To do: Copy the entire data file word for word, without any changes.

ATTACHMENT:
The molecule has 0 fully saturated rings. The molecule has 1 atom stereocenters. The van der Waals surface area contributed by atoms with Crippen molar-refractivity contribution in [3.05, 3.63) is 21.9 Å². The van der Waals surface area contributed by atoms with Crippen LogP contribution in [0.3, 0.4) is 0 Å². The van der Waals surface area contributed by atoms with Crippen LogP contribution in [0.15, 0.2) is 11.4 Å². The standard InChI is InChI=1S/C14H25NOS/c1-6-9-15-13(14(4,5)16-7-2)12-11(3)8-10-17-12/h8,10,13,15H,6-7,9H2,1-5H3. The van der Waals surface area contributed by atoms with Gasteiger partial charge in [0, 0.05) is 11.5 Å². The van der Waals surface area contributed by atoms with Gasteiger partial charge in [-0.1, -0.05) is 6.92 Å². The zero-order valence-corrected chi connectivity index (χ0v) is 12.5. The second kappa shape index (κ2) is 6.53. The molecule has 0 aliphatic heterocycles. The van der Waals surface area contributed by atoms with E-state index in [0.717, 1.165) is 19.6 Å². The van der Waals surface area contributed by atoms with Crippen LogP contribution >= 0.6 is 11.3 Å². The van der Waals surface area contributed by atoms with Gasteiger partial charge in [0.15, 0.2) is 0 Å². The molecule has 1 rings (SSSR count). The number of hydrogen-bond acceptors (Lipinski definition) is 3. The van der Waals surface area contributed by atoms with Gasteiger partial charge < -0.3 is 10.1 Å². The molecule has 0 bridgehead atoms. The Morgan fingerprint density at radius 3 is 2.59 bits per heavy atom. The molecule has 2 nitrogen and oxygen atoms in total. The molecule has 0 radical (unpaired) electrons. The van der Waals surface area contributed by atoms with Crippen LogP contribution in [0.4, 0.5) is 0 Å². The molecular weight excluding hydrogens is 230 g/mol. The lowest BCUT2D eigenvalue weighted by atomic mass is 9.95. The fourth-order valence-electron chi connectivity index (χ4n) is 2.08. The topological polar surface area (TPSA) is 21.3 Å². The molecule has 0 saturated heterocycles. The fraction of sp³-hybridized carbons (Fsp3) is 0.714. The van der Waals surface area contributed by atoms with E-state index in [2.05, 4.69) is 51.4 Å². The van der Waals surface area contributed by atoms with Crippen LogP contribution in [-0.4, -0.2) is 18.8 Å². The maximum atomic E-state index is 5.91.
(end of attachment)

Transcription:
The molecule has 0 fully saturated rings. The molecule has 1 atom stereocenters. The van der Waals surface area contributed by atoms with Crippen molar-refractivity contribution in [3.05, 3.63) is 21.9 Å². The van der Waals surface area contributed by atoms with Crippen LogP contribution in [0.3, 0.4) is 0 Å². The van der Waals surface area contributed by atoms with Crippen LogP contribution in [0.15, 0.2) is 11.4 Å². The standard InChI is InChI=1S/C14H25NOS/c1-6-9-15-13(14(4,5)16-7-2)12-11(3)8-10-17-12/h8,10,13,15H,6-7,9H2,1-5H3. The van der Waals surface area contributed by atoms with Gasteiger partial charge in [0, 0.05) is 11.5 Å². The van der Waals surface area contributed by atoms with Gasteiger partial charge in [-0.1, -0.05) is 6.92 Å². The zero-order valence-corrected chi connectivity index (χ0v) is 12.5. The second kappa shape index (κ2) is 6.53. The molecule has 0 aliphatic heterocycles. The van der Waals surface area contributed by atoms with E-state index in [0.717, 1.165) is 19.6 Å². The van der Waals surface area contributed by atoms with Crippen LogP contribution >= 0.6 is 11.3 Å². The van der Waals surface area contributed by atoms with Gasteiger partial charge in [0.15, 0.2) is 0 Å². The molecule has 1 rings (SSSR count). The number of hydrogen-bond acceptors (Lipinski definition) is 3. The van der Waals surface area contributed by atoms with Gasteiger partial charge < -0.3 is 10.1 Å². The molecule has 0 bridgehead atoms. The Morgan fingerprint density at radius 3 is 2.59 bits per heavy atom. The molecule has 2 nitrogen and oxygen atoms in total. The molecule has 0 radical (unpaired) electrons. The van der Waals surface area contributed by atoms with Crippen LogP contribution in [0.4, 0.5) is 0 Å². The molecular weight excluding hydrogens is 230 g/mol. The lowest BCUT2D eigenvalue weighted by atomic mass is 9.95. The fourth-order valence-electron chi connectivity index (χ4n) is 2.08. The topological polar surface area (TPSA) is 21.3 Å². The molecule has 0 saturated heterocycles. The fraction of sp³-hybridized carbons (Fsp3) is 0.714. The van der Waals surface area contributed by atoms with E-state index in [2.05, 4.69) is 51.4 Å². The van der Waals surface area contributed by atoms with Crippen LogP contribution in [-0.4, -0.2) is 18.8 Å². The maximum atomic E-state index is 5.91.